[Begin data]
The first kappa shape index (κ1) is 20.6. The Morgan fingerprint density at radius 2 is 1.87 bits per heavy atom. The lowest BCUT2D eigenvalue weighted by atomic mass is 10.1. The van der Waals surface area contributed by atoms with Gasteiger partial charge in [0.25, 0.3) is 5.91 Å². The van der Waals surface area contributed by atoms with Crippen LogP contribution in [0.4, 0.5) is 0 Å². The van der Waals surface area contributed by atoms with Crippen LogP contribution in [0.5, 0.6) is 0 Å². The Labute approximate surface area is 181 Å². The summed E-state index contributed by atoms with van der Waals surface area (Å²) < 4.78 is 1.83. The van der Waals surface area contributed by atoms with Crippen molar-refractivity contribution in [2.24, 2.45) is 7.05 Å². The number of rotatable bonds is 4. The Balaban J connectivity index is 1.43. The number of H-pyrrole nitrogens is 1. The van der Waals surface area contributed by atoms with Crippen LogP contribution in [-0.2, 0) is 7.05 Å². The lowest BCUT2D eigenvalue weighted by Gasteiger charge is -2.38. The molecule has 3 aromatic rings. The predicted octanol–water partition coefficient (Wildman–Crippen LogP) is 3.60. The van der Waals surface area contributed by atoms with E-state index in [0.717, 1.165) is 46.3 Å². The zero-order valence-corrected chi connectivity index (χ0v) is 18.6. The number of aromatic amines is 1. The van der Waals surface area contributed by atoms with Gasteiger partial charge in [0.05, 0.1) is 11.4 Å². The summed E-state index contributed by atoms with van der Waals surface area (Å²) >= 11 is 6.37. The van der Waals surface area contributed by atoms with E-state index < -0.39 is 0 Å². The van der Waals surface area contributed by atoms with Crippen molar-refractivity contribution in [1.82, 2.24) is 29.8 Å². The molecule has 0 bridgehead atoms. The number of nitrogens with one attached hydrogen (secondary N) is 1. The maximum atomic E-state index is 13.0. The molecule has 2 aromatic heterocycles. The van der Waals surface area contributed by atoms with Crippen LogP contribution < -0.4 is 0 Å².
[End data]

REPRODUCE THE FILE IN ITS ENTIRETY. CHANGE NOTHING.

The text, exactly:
The first kappa shape index (κ1) is 20.6. The Morgan fingerprint density at radius 2 is 1.87 bits per heavy atom. The lowest BCUT2D eigenvalue weighted by atomic mass is 10.1. The van der Waals surface area contributed by atoms with Gasteiger partial charge in [0.25, 0.3) is 5.91 Å². The van der Waals surface area contributed by atoms with Crippen LogP contribution in [0.4, 0.5) is 0 Å². The van der Waals surface area contributed by atoms with Crippen LogP contribution in [0.5, 0.6) is 0 Å². The Labute approximate surface area is 181 Å². The summed E-state index contributed by atoms with van der Waals surface area (Å²) < 4.78 is 1.83. The van der Waals surface area contributed by atoms with Crippen molar-refractivity contribution in [2.24, 2.45) is 7.05 Å². The number of rotatable bonds is 4. The Balaban J connectivity index is 1.43. The number of H-pyrrole nitrogens is 1. The van der Waals surface area contributed by atoms with Crippen LogP contribution in [-0.2, 0) is 7.05 Å². The lowest BCUT2D eigenvalue weighted by Gasteiger charge is -2.38. The molecule has 3 aromatic rings. The predicted octanol–water partition coefficient (Wildman–Crippen LogP) is 3.60. The van der Waals surface area contributed by atoms with E-state index in [0.717, 1.165) is 46.3 Å². The zero-order valence-corrected chi connectivity index (χ0v) is 18.6. The number of aromatic amines is 1. The van der Waals surface area contributed by atoms with Gasteiger partial charge in [0.05, 0.1) is 11.4 Å². The summed E-state index contributed by atoms with van der Waals surface area (Å²) >= 11 is 6.37. The van der Waals surface area contributed by atoms with E-state index < -0.39 is 0 Å². The van der Waals surface area contributed by atoms with Crippen molar-refractivity contribution in [1.82, 2.24) is 29.8 Å². The molecule has 0 bridgehead atoms. The number of nitrogens with one attached hydrogen (secondary N) is 1. The maximum atomic E-state index is 13.0. The molecule has 2 aromatic heterocycles. The van der Waals surface area contributed by atoms with Crippen LogP contribution < -0.4 is 0 Å².